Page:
My original vision for this blog and its predecessor Fifty Something blog was to observe and comment on growing older in the ‘baby boom’ era. Boomers are generally those of us born between 1946 and 1964, the prosperous post-World War II years. People born in 1946 usually have very different attitudes and perspectives than those born in 1964, but we are all united by the fact that we are the largest population segment. In other words, we still rule the world.
Someone born in 1946 grew up in the boomer prosperity years but were influenced by predictable life patterns … marriage to one person, a long-term job with a company that offered a pension upon retirement, kids when in their 20s and grandkids in their 60s, family support in old age, etc. People born in 1964 grew up in an era of later marriage, childlessness as an option, job changing, periods of economic boom and bust and boom, marriages that didn’t last, etc.
Nobody can predict the future, but our future is much less predictable than that of our parents and much more volatile than I could have imagined. Our parents were great, but they did not prepare us for the uncertainty we now face. And who could have predicted that we would live so long?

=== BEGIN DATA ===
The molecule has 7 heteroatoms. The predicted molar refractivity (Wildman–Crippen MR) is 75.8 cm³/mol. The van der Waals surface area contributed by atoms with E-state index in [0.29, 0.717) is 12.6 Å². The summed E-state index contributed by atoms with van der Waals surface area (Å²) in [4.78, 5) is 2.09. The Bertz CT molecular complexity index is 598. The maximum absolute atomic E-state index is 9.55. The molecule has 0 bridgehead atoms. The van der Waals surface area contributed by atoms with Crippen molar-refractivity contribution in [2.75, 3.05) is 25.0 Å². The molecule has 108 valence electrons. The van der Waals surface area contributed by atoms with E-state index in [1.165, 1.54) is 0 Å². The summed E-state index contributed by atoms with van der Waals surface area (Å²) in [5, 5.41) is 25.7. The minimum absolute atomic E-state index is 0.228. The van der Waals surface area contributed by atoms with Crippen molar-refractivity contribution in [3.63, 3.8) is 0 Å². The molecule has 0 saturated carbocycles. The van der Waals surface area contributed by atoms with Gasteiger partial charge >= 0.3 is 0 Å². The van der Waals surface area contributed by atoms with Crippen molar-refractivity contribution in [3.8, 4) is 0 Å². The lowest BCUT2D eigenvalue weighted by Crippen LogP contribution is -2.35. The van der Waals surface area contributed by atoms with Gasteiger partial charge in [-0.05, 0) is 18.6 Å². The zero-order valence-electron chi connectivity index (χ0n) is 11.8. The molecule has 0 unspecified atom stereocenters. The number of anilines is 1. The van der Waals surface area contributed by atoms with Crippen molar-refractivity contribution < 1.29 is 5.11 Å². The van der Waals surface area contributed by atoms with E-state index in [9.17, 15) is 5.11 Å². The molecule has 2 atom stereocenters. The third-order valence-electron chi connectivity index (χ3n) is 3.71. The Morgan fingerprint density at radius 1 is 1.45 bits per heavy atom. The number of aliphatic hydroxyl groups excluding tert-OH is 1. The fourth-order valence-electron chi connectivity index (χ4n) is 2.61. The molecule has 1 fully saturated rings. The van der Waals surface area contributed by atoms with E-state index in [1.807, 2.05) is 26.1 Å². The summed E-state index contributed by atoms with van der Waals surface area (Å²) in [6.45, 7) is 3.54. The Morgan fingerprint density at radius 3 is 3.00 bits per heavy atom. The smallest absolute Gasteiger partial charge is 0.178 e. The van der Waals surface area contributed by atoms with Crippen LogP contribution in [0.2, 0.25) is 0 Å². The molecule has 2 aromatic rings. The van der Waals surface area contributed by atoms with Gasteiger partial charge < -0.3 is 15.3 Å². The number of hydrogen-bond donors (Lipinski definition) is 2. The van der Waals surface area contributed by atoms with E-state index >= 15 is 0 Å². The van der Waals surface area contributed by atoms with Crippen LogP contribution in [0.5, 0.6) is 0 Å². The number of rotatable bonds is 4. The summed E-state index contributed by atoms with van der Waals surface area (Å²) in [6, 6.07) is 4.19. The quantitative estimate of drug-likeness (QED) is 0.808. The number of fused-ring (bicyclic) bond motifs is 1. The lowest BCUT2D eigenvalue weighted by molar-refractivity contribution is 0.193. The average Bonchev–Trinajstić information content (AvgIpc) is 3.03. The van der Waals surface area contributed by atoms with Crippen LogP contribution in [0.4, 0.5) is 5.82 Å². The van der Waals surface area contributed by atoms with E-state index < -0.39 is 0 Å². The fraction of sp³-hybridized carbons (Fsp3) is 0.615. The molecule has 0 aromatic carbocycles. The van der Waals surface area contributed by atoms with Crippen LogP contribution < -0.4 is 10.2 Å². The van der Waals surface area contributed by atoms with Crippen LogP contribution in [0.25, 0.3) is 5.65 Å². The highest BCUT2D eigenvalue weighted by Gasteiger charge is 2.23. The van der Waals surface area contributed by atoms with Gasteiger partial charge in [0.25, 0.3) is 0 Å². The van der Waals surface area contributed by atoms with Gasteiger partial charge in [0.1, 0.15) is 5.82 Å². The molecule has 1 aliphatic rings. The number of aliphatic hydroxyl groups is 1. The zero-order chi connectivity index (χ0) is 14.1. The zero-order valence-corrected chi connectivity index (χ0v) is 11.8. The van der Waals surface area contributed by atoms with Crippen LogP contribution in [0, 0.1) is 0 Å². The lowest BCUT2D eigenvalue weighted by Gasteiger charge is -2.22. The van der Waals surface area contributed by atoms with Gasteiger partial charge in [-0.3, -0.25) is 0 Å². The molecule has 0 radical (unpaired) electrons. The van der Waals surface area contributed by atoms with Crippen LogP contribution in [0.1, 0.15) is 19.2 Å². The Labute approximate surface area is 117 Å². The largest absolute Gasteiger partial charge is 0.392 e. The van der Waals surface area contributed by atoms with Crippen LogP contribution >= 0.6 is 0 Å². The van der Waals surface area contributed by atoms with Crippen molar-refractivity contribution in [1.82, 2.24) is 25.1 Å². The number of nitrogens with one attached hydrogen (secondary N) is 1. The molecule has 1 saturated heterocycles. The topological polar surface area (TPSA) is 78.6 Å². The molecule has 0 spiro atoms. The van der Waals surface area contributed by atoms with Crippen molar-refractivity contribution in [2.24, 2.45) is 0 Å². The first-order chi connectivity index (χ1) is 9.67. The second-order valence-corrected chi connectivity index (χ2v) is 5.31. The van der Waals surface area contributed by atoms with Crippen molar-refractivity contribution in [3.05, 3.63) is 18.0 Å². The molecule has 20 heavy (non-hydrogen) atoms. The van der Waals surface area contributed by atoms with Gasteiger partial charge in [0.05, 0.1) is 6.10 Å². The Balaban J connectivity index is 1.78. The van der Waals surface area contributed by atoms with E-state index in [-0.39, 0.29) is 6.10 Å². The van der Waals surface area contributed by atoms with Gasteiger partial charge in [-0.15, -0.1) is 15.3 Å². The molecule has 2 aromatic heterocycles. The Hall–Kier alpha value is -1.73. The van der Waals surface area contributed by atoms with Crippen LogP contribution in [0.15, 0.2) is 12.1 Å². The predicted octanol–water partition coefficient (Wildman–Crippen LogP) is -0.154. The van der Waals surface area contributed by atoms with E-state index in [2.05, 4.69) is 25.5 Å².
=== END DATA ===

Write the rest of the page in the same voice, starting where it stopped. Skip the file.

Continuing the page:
What do we do now? I, for one, am way underfunded for retirement. I can rely on Social Security, maybe, my union pension, if it remains solvent, and a 401k that is a mere percentage of what experts say it should be for my age. My last divorce results in my no longer owning a home and the byproduct of a law with good intentions probably leads to my having to share what little retirement I have with an ex who doesn’t really deserve it because of all the other funding sources she also has.
I know I’m whining now, but this stuff is on my mind. I currently have the best day-to-day life I have ever had and I fully embrace living in the present, maybe for the first time in my life. But I am sure I have a long future ahead of me and actions as well as lack of action from my past will result in financial struggling in my future. This does not make me happy. And don’t we all have the right to be happy … that whole ‘pursuit of happiness’ thing that is part of American culture.
If my second marriage had worked out, I would now have kids in their 20s. What would my advice to them be? Live for today but plan for tomorrow. Find a balance between those two often disparate goals. I wonder if I can take that advice myself. Time will tell.